Outdoor – or out-of-home – advertising, which includes billboards, bus benches, bus sides, bus shelters, subway panels and even entire sides of buildings, can be hugely effective if the creative is done correctly.  That’s the rub, because there’s a whole lot of outdoor that blows and the marketers don’t even know it.  Their messages are practically invisible, even if positioned at the best intersections of the city.

Here are just two examples of boards nobody sees.  Simply, they’re just too much work to read while zooming down the highway at 60 miles per hour (or even 30!).

Board Bad 1Board Bad 4

And yet doing it right isn’t all that difficult as long as one follows some basic guidelines.  Here’s my top ten pointers that can lead to much more effective outdoor advertising.  Interestingly, the same pointers also apply to just about any medium that is either small or a quick read, such as online banners, yellow page ads or tee-shirts.

  1. Respect the medium. I frequently see boards that appear to have been designed by someone with the luxury of staring at the art close-up for hours.  Remember, people are rolling along the road with no real interest in seeing your message. A good way to visualize this is to hold your own thumb at arm’s length (that’s roughly the size people will actually see the billboards from their cars).  Then glance at your thumb for only about 5 seconds.  If you can’t read a message that size for that tiny amount of time, redesign the artwork so you can.  Another way is to print out the art on an 8 ½ x 11 sheet of paper, place it on the wall ten feet away and look at it for only about three seconds.  That’s your litmus test.
  2. Focus on single, simple message. Don’t make the viewer have to work for it.  Have one thing you want to say, say it well and say it quickly. There’s no time for a headline plus multiple bullet points, a phone number, a website, and a clever tagline.  K-I-S-S is more important here than in just about any other medium.
  3. Don’t bury your product or brand. Similar to the previous point, but it’s important to call it out, that when all’s said and done, people must know who or what is being advertised. I see plenty of boards that only after I’ve driven past them a couple of times, I know who’s the sponsor.  Especially when your brand isn’t Coke or Target, make the logo or product a major element.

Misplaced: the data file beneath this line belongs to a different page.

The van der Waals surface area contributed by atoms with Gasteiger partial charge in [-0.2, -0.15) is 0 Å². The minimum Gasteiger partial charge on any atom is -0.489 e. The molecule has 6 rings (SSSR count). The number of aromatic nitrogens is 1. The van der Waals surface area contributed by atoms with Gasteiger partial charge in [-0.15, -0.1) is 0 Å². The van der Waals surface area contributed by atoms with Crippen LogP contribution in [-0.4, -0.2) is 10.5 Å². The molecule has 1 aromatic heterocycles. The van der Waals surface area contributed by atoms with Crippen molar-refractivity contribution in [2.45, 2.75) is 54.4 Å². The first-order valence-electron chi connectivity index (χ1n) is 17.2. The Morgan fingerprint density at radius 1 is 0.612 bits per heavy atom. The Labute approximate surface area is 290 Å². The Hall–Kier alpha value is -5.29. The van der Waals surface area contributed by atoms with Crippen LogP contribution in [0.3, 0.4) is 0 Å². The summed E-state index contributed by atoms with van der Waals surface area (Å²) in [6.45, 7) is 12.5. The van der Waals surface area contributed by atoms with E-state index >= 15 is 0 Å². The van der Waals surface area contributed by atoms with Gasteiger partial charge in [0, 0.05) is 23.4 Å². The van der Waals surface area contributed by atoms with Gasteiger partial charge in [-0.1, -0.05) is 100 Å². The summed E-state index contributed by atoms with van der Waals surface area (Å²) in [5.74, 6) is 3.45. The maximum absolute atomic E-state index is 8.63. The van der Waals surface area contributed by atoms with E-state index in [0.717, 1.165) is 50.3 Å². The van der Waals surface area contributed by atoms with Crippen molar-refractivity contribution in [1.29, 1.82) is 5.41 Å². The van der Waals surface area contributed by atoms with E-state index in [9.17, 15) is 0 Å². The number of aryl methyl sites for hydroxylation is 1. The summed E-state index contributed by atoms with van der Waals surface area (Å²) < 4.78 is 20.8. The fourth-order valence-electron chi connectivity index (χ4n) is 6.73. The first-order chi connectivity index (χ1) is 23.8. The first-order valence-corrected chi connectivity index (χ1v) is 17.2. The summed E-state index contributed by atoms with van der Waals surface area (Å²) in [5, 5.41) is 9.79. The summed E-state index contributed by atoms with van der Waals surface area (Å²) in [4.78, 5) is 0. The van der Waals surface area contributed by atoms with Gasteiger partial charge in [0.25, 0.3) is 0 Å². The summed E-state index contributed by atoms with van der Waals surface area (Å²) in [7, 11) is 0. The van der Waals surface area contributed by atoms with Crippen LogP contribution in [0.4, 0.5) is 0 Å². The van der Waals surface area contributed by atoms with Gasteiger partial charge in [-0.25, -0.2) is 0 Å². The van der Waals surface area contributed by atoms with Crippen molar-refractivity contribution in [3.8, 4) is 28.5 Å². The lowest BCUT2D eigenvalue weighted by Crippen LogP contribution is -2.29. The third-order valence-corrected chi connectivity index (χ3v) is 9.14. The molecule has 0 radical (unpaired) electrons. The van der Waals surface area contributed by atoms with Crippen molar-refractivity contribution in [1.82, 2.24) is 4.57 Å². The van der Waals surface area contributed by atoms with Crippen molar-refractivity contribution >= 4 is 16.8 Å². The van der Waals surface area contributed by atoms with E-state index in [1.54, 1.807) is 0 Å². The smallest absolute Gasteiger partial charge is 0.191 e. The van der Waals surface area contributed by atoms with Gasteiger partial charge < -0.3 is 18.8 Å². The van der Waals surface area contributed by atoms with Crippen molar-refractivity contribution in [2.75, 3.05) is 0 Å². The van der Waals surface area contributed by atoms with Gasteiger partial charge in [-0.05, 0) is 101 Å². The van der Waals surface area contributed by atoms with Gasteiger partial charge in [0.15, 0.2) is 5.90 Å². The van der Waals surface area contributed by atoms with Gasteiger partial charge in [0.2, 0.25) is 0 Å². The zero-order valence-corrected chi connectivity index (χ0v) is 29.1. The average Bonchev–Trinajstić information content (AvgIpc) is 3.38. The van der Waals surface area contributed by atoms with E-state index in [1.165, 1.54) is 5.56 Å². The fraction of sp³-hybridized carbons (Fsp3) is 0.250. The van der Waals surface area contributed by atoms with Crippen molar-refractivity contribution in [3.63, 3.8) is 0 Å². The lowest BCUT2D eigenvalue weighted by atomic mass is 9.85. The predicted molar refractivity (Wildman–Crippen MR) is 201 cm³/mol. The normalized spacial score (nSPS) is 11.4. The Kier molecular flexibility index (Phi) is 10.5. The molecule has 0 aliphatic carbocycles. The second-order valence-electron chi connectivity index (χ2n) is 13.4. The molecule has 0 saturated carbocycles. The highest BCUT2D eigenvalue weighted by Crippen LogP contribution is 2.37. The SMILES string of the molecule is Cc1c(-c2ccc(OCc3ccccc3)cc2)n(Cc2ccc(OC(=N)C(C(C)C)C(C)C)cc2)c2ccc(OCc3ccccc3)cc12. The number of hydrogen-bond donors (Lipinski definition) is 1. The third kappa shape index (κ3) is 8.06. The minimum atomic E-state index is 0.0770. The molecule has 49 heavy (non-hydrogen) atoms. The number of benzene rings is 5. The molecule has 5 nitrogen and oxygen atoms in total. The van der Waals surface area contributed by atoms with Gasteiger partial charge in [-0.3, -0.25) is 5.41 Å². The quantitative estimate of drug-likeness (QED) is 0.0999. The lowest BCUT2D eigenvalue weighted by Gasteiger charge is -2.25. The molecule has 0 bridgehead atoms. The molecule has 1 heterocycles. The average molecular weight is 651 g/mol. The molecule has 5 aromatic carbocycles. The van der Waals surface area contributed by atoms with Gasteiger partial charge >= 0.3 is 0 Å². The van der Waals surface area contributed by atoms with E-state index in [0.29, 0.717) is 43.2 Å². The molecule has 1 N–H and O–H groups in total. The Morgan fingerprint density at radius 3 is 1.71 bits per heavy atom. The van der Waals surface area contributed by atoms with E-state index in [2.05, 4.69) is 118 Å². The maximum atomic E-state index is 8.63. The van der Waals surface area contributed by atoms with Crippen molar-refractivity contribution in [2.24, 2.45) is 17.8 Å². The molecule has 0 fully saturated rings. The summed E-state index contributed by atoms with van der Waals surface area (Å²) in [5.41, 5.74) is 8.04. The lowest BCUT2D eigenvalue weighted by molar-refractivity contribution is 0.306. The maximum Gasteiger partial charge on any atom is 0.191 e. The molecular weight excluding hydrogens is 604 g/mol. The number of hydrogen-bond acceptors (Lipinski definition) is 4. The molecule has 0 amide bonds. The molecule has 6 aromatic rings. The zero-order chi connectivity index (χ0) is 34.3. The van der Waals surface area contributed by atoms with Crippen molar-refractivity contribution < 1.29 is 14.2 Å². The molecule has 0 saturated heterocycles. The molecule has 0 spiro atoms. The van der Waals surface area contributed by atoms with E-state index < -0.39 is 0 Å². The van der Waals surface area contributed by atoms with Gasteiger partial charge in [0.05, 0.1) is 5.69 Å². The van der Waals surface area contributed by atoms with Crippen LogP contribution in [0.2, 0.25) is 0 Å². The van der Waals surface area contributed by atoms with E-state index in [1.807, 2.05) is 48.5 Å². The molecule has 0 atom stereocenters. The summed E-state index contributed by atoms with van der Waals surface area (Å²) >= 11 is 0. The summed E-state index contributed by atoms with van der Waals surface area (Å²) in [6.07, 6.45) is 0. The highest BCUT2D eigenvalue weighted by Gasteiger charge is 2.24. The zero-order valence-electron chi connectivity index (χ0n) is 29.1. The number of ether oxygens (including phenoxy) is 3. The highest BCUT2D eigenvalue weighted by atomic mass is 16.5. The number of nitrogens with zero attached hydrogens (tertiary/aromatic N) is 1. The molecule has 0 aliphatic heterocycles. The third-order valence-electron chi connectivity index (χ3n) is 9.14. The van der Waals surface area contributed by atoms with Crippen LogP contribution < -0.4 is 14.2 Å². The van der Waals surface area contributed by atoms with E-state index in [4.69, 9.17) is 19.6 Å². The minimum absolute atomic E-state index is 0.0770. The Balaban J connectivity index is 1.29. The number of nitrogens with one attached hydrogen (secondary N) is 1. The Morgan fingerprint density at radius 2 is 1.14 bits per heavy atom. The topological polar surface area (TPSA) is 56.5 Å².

4. Complex visuals don’t work. Advertising photos often have lots of elements in them: people, product, scenic background, other props – and that’s fine for a print ad, but it all gets lost on a highway. The best boards show only one image big and close up.  If you’re a cemetery, for instance, a sweeping landscape is harder to read versus showing just the entry monument.  For a funeral home, showing an entire chapel or your eight key staff members is harder to grasp visually compared to the sign outside your door…or one person hugging another.
  5. Keep type simple & BIG. I’m a typography nut.  I love decorative faces, serifs and descenders, and I can spend hours tweaking the kerning between the letters.  But for a billboard, big and bold is beautiful.  That also means keeping the headline down to as few words as possible, ideally eight words or less.  Similarly, having a logo that’s elegant and refined is great for print ads but risks getting lost on a freeway board, so bold the logo up as much as you possibly can without it getting horsey.
  6. Keep the Call-To-Action simple. Give your audience something to do, such as call your number or click on a site.  But speeding down the road, it’s hard to remember a phone number much less write it down. So consider having a simple-to-read-and-remember “vanity” number such as 800-4-Burial or a simple landing page such as SmithBros.com. A website like SmithBros.com/special-offer-2015.html isn’t going to do you a lot of good reaching people on the go.  And question whether or not your key ad message is compelling enough to warrant a response in the first place.